Authorship in scientific publication

Posted on May 5, 2017

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The authorship issue

Publication is so important in science that it is referred as the “academic currency” of the scientific world (1). The productivity and prestige of a research team might be established through their publication rate. The latter is also considered when applying for funding and academic promotions. The pressure on academic faculties to publish, as well as research projects increasingly being the product of inter-disciplinary contributions, has led to a growing number of authors being listed on papers and authorship issues have ensued (2). 

The International Committee of Medical Journal Editors (ICMJE) (3) recommends that authorship be based on the following 4 criteria:

  1. “Substantial contributions to the conception or design of the work; or the acquisition, analysis, or interpretation of data for the work; AND
  2. Drafting the work or revising it critically for important intellectual content; AND
  3. Final approval of the version to be published; AND
  4. Agreement to be accountable for all aspects of the work in ensuring that questions related to the accuracy or integrity of any part of the work are appropriately investigated and resolved.”

Guidelines (4) that address authorship issues seem to agree that an author is someone who has made a great contribution to the research and takes responsibility for the published paper. Conversely someone who only provides funding for the paper does not deserve to be listed as an author. Criteria to attribute authorship vary among institutions and research groups or sometimes authorship may be attributed without following any criteria at all. The authors of a paper depend, in the end, on the agreements within the research group.

The order of the authors

The order in which the authors are listed in the paper is also important. Typically, the first and the last authors are the most honoured. The first author is, traditionally, the individual who has contributed the most to the research and who also takes responsibility for the paper as a whole. Therefore he or she often receives most of the credit for the published paper but also has primary responsibility if troubles arise. In a large author team, the last author may be the most experienced researcher of the team and the one who guides the research. Traditionally, “being in the middle” is a less desirable position, as the contribution of co-authors listed in the middle may be considered lesser.

The corresponding author communicates with the journal during the publication process and is contacted for further notifications. Usually, the author who is listed first or last will serve as the corresponding author. An “honorary author” refers to someone who is listed as an author for convenience but who does not meet formal authorship criteria. On the other hand, a “ghost author” is someone who has contributed to the research, meets the criteria to be an author, but doesn’t feature in the list of authors in the published paper.

Despite guidelines, it is not always obvious how to resolve the authorship problem. Some journals now report the specific contribution of each author or they explicitly indicate an equal contribution of the authors. The “co-first author” phenomenon is a trend in recognition of authors; whereby the “first-author credit” is given to more than one author (6).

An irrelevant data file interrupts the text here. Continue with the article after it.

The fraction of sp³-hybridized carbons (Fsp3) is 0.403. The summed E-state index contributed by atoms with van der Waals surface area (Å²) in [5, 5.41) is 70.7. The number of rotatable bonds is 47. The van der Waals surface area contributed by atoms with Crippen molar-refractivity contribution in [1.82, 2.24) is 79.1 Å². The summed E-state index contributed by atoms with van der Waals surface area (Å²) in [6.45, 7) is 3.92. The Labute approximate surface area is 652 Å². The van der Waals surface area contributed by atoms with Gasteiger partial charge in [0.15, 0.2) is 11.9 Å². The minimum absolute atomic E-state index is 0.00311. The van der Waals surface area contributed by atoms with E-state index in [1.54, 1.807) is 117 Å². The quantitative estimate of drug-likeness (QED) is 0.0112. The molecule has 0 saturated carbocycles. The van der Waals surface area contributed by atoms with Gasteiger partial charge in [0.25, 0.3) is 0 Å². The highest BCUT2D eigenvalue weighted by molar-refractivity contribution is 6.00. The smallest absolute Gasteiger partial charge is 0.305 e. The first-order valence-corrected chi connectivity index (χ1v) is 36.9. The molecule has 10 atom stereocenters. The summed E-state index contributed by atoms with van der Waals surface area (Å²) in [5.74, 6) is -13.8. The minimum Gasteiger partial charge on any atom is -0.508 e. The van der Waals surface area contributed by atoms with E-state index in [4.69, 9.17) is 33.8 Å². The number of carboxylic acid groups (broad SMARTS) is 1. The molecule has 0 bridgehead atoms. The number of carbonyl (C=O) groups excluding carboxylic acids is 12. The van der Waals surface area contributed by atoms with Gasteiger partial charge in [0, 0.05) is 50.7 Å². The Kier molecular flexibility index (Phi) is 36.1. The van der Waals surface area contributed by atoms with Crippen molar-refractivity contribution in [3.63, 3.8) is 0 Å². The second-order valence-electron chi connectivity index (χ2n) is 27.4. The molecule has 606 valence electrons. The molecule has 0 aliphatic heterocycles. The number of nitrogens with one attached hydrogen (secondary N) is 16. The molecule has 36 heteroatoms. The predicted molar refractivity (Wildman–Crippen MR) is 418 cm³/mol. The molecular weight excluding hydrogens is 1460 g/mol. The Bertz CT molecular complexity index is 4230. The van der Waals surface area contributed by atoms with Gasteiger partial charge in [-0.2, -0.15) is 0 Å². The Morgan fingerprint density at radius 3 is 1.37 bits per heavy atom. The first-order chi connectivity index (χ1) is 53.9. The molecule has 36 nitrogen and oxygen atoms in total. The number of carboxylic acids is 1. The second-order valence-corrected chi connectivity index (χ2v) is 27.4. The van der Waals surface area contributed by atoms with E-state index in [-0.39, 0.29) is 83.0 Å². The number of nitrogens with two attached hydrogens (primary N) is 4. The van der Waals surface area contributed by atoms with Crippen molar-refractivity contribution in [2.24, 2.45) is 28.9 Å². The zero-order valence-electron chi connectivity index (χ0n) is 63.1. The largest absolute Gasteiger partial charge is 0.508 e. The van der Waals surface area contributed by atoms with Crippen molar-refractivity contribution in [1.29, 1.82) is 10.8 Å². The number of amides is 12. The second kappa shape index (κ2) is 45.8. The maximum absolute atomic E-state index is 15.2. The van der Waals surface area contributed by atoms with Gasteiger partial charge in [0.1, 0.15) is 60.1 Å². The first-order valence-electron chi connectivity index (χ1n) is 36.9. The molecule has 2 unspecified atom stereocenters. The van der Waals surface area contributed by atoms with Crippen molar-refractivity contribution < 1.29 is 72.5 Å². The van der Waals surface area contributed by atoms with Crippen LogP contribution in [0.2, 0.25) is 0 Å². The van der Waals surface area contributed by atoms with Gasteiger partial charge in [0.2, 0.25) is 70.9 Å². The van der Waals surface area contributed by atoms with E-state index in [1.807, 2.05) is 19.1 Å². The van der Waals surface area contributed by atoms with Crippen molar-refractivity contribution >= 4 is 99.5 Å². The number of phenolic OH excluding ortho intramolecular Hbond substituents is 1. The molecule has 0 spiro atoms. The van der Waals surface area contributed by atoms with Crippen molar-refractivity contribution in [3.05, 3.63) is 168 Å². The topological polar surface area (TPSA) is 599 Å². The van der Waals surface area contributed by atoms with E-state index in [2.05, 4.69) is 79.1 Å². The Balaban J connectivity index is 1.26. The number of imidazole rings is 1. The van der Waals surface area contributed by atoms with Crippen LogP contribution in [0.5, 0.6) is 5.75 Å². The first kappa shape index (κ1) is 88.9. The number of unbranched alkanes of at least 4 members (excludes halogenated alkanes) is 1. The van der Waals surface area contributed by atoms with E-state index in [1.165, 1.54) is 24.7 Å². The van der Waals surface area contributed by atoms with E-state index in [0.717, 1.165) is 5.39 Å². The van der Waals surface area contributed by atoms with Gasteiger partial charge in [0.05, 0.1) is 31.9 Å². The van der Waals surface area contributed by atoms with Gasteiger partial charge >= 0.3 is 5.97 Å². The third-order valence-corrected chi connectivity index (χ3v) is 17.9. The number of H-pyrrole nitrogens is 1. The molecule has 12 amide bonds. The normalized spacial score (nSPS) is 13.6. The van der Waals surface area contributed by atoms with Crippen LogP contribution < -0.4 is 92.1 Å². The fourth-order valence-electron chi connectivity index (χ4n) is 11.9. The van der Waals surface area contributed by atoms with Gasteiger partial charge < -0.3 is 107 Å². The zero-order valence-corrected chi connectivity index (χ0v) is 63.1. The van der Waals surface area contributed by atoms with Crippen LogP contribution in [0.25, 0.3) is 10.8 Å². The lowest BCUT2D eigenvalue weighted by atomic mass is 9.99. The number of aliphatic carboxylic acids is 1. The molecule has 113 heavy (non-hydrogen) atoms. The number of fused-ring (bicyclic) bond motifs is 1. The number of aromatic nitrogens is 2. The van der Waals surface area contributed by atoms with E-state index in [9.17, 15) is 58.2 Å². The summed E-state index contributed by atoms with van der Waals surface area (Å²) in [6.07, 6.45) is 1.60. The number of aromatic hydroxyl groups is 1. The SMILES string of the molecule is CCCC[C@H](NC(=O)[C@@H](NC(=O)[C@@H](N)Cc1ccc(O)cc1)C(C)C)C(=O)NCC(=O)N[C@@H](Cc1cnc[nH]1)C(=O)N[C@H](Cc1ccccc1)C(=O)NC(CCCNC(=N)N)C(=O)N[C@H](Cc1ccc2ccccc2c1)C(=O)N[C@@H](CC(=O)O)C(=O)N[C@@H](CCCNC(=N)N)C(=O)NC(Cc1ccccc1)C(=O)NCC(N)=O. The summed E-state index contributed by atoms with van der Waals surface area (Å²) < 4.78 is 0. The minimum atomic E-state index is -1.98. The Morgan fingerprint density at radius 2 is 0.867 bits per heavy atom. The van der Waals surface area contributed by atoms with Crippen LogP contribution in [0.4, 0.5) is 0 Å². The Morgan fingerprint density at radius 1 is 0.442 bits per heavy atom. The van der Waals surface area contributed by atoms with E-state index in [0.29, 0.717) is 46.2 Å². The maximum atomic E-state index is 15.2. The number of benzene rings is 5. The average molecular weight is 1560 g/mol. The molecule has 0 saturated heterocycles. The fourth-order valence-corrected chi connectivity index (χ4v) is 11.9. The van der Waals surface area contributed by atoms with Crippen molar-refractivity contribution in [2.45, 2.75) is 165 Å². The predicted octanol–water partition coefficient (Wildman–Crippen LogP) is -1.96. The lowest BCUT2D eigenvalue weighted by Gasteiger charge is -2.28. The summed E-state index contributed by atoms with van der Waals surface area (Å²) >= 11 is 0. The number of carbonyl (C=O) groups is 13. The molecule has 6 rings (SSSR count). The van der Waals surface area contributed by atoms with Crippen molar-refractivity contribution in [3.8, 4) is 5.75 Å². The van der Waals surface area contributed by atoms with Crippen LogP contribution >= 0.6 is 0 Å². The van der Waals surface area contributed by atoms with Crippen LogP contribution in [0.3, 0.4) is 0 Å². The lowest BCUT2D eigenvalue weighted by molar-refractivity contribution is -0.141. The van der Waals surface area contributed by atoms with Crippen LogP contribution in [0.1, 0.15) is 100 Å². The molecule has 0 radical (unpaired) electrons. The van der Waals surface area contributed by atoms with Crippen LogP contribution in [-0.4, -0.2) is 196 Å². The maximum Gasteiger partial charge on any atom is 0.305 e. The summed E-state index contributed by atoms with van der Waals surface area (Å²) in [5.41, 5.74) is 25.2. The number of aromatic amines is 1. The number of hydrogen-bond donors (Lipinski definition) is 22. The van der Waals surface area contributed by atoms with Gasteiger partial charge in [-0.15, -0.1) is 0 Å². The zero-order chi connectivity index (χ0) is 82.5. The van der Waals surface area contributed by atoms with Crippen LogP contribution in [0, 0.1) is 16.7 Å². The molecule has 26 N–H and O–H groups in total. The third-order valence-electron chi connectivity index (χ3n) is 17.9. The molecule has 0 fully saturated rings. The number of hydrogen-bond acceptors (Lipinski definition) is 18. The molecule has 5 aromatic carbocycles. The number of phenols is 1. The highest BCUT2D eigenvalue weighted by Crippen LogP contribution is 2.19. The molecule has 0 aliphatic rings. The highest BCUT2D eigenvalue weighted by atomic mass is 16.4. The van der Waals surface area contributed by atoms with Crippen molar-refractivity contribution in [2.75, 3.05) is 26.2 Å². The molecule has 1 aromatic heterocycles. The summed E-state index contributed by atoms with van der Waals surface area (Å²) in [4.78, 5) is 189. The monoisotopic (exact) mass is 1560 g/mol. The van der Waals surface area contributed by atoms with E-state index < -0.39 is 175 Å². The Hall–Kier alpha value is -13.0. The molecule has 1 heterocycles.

Authorship and the undergraduate student

Finally, undergraduate students should be aware that publications are crucial for a researcher’s career. An undergraduate student can be an author of a paper but it depends on the student’s proactivity. Often, students may do the drill work in a research lab, but a generous tutor might appreciate the initiative of a student to design a project, to participate in its intellectual discussions and even draft a manuscript.

References

  1. Dance A. Authorship: Who’s on first? Nature 489,591–593 
  2. Anne Kornhaber R, McLean LM, Baber RJ. Ongoing ethical issues concerning authorship in biomedical journals: an integrative review. Int J Nanomedicine [Internet]. 2015;10:4837–46. Available from: https://www.ncbi.nlm.nih.gov/pmc/articles/PMC4525802/
  3. International Committee of Medical Journal Editors. Defining the role of authors and contributors [Internet] . 2017 [cited 2017 Feb 26]. Available from: http://www.icmje.org/recommendations/browse/roles-and-responsibilities/defining-the-role-of-authors-and-contributors.html
  4. Wager E. Recognition, reward and responsibility: Why the authorship of scientific papers matters. Maturitas. 2009:109-12.
  5. Avula J, Avula H. Authors, authorship order, the moving finger writes. J Indian Soc Periodontol [Internet]. 2015 [cited 2017 Feb 26];19(3):258–62. Available from: http://www.ncbi.nlm.nih.gov/pubmed/26229263
  6. Conte ML, Maat SL, Omary MB. Increased co-first authorships in biomedical and clinical publications: a call for recognition. FASEB J [Internet]. Federation of American Societies for Experimental Biology; 2013 Oct [cited 2017 Feb 26];27(10):3902–4. Available from: http://www.ncbi.nlm.nih.gov/pubmed/23839935
Ashline Amilcar

Ashline Amilcar

My name is Ashline Amilcar, I am a fourth year medical student at Universidad Autónoma Metropolitana, Mexico City. I am specially interested in endocrine regulation of human growth and molecular mechanisms of metabolic syndrome. When I am not studying I like to read and go running.

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Authorship in scientific publication by Ashline Amilcar is licensed under a Creative Commons Attribution-NonCommercial-NoDerivatives 4.0 International License. Unless otherwise stated, all images used within the blog are not available for reuse or republication as they are purchased for Students 4 Best Evidence from shutterstock.com.

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